`After the Rehearsal’, a film by Ingmar Bergman, is a reflective look at the art of theater and its practical implications in our lives.
Bergman keeps to a relatively tight plot and cast – there are a total of three characters and one setting that endure over the course of 79 minutes. More than anything, `After the Rehearsal’ is a study of our actions: their sincerity, what drives us to them, and how they are mirrored in the theater. It attempts to define human relationships and their high level of self-interest, at times appearing quite existentialistic.
`After the Rehearsal’ brazenly takes a look into social psychology, aging and theater. The story in `After the Rehearsal’ focuses on playwright and director Henrik Vogler, his current star actress, Anna Eggerman, and her mother and Henrik’s former lover – Rakel Eggerman. It all occurs after a rehearsal for Henrik’s latest `Dream Play’ when he is awoken by Anna Eggerman who is looking for her bracelet – a mere pretension to spend time with Henrik. While her desire for Henrik is obvious – he continuously refuses to yield to her flirtations.
In the middle of the film, there is a long flashback where we witness Anna’s alcoholic mother Rakel arguing with Henrik on the same backstage. Towards the end of the film, Henrik and Anna frenziedly create a romantic story of their future together, passionately delving deeper into their improvised story until Henrik stops it – he will never be able to carry out his desires in person at his age. Bergman’s `After the Rehearsal’ is not about a plotline, but rather, about unearthing the truth of our actions. During the course of the film, Henrik, while in conversation, will have a voice over which lays bare his thoughts and feelings towards who he is currently addressing. His dialogue is always an act – trying to make his words match his thoughts and thereby amassing a waste of energy. His words betray his thoughts and we learn how truly detached and distant he is from his surroundings. His words become no more than lines in a play; trying to express a thought in the most pleasing and successful way.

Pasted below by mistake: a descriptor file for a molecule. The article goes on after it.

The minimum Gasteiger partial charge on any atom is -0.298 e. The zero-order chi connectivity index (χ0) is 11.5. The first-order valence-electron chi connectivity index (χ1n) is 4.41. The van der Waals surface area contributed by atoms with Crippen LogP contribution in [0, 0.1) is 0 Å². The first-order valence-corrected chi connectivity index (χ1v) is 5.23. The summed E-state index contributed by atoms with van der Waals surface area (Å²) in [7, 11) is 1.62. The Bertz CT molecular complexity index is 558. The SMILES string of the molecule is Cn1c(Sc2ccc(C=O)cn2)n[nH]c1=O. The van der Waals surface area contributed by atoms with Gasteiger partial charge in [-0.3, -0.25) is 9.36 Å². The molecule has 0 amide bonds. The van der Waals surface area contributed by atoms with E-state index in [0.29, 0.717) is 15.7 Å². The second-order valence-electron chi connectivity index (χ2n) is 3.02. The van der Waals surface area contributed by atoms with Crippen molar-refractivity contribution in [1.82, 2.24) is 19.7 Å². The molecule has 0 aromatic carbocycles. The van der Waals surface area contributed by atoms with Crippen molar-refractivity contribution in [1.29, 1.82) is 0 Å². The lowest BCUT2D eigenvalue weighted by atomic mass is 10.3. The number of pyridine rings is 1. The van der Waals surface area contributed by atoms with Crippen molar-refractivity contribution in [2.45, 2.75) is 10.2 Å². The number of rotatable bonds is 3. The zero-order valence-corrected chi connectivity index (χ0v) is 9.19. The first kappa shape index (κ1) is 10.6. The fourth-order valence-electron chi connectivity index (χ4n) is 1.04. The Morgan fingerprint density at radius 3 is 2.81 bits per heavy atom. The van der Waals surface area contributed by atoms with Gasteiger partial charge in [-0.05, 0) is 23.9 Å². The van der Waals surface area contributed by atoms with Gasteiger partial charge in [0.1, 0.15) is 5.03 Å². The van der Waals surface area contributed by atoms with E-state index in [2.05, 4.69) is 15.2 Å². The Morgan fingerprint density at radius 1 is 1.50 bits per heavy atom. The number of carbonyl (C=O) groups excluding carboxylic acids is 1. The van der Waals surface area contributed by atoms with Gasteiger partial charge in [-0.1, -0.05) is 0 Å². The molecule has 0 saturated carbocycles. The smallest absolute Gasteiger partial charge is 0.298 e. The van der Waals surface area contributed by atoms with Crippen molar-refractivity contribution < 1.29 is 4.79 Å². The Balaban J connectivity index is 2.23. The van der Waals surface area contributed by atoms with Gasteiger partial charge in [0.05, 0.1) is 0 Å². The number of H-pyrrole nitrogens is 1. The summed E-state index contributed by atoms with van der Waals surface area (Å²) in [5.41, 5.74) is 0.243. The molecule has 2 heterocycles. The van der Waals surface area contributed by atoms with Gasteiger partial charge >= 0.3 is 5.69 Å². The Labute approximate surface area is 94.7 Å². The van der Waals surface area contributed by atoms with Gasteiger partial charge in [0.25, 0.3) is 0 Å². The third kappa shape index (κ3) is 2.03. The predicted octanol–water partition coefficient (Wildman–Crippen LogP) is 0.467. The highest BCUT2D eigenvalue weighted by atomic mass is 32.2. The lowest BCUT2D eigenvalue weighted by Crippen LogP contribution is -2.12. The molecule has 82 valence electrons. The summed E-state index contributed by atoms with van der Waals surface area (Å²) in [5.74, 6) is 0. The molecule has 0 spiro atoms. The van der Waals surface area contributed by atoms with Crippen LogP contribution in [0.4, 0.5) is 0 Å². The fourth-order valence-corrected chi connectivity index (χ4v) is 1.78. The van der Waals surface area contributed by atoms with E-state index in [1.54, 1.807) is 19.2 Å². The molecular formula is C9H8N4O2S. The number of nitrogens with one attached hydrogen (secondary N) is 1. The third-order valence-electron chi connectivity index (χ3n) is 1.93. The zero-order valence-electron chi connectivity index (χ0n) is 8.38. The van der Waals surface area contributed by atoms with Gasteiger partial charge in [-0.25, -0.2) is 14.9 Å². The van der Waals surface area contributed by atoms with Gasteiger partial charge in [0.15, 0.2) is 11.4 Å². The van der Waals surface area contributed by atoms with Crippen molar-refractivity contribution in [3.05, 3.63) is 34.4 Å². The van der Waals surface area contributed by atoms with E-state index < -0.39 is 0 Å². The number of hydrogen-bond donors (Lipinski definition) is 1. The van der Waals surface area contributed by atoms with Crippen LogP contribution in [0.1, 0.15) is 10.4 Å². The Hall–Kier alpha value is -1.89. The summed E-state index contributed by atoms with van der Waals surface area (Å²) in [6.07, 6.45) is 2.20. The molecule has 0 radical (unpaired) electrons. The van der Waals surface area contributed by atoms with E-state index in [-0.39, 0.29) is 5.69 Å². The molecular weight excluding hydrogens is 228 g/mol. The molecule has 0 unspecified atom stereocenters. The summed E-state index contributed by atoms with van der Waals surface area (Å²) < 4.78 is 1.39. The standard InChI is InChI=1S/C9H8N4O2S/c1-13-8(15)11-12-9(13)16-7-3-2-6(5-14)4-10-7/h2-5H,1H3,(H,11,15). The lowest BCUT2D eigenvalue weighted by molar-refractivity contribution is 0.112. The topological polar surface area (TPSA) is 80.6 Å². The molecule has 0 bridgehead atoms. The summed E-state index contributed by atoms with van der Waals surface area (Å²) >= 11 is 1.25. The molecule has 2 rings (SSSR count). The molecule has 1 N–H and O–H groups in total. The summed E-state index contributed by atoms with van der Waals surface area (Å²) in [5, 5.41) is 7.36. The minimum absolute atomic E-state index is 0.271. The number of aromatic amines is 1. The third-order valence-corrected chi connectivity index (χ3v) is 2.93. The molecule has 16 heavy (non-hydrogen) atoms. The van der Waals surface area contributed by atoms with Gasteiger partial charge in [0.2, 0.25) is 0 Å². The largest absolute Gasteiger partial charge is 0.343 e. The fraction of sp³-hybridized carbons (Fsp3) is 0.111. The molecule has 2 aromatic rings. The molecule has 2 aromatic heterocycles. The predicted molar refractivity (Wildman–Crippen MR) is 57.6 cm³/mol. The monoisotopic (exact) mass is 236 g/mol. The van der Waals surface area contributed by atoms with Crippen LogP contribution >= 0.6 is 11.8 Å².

Anna Eggerman is no better off than Henrik – she purposely lies to him so as to manipulate him and witness his various emotional responses. Rakel also epitomizes this separation from society by her professed desire for affection and company but consistent alcoholism and belligerent actions aimed towards Henrik – she is a mourner who has damned herself to wallow in her own pity. It would be accurate to dub `After the Rehearsal’ as an existentialist work. Not only does it focus on man’s separation from one another and the pointlessness of his actions, but it attempts to define why man acts as he does. In a self-revelation, Anna Eggerman supposes that she is acting only to please others – and that since childhood she has merely put on a stage face to get her own way. She is so absorbed by her subconscious actions that she does not realize she has become an actress offstage.
Furthermore, it describes the plight of Henrik. In addition to the isolation Henrik suffers from the world, he is also plagued by his old age. As age has taken its toll, he no longer has the energy to have a relationship with Anna and can merely imagine it. His (and the film’s) final words most exemplify his incapacity and detachment from the world, occurring when Anna tells him she can hear the church bells tolling as he says `I only wish that I was able to hear the bells’. `After the Rehearsal’ is a meditative film that is not afraid to ask questions and propose answers. It eloquently expresses its views through a tightly-woven story that does not fail to hold its audiences attention. It dissects why man functions as he does through intense confrontations, philosophical ponderings and quiet revelations. Bergman unmasks the existential themes of distance and cold self-interest that lurk underneath our every word. `After the Rehearsal’ is a complex and vital look at humanity that everyone should sit through at least once.
Picco von Groote / Nadia Schönfeld
Text Ingmar Bergman
Direction Luk Perceval
Scenography Annette Kurz & Lena Müller
Costumes Ushi Renzenbrink
Lighting design Mark Vandenesse
Dramaturgy Beate Heine